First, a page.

Indiana University School of Medicine
Diversity Recruitment Scholarship Recipients
Alexis Meriweather | Class of 2018
Second-Year Medical Student
When Alexis Meriweather was named a Rawls Scholar ofMedicine, her reward wasn’t solely having her tuition covered at IU School of Medicine. It was affirmation in the face of others’ doubts. “I was told I would not get into IU,” she said.“They told me I shouldn’t even go to my interview.” Persistence, though, is a constant trait for the Michigan City native. The oldest of nine children to working class parents, Meriweather has always known stellar academic performance was a necessary to get a scholarship. While the Rawls Scholarship helps, Meriweather, who holds a degree in kinesiology, works weekends as a manager at a McDonald’s restaurant and takes out loans to foot the remaining bill for medical school. Yet the financial aid she does receive grants Meriweather the flexibility to pursue her ultimate goal. She wants to specialize in family medicine and practice in a low-income community in Indiana. And Meriweather knows that for some black patients, seeing a familiar face can make a difference in choosing to seek treatment. “It makes a big difference going to see someone who looks like you,“ she said, “because people think if you look like them you can understand where they’re coming from.”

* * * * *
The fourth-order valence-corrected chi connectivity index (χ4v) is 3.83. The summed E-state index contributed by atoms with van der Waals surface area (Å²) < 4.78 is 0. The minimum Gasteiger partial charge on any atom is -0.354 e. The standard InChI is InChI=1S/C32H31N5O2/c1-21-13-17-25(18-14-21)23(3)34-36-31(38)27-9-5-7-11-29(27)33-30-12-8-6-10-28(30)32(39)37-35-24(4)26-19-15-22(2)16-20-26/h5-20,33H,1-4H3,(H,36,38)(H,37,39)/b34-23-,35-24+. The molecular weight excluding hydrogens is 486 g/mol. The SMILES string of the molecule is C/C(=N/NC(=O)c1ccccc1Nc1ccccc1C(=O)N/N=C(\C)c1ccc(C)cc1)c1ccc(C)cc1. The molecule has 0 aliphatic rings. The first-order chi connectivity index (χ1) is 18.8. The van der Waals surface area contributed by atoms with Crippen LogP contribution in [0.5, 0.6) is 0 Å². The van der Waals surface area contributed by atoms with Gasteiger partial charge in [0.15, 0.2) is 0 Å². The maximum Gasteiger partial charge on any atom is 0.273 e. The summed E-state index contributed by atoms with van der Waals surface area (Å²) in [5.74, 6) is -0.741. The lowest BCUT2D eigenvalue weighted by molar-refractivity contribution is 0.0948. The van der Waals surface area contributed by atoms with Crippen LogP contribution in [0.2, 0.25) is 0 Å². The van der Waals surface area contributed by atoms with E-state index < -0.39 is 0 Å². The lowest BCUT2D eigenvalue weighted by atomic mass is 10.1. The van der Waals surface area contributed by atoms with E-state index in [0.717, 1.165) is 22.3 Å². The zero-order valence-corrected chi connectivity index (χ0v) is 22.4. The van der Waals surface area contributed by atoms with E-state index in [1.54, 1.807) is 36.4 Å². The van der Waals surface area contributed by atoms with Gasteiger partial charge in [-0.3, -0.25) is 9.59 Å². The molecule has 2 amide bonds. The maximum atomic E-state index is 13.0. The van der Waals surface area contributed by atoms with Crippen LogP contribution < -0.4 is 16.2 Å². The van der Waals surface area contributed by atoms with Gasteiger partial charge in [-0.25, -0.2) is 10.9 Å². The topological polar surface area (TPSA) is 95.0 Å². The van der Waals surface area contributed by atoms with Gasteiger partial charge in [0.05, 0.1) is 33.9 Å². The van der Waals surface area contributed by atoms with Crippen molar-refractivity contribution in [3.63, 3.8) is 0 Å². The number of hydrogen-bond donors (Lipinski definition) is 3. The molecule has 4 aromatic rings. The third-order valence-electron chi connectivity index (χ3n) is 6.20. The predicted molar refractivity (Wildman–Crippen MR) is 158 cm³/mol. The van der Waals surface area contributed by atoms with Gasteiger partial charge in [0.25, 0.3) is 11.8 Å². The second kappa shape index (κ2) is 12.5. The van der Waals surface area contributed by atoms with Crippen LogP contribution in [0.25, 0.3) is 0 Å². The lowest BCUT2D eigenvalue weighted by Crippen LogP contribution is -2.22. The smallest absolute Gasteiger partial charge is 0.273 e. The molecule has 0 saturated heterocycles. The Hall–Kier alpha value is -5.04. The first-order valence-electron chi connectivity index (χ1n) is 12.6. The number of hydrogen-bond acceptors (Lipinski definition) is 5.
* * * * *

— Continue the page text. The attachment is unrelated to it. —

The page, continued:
Nathan Delafield | Class of 2016
Fourth-Year Medical Student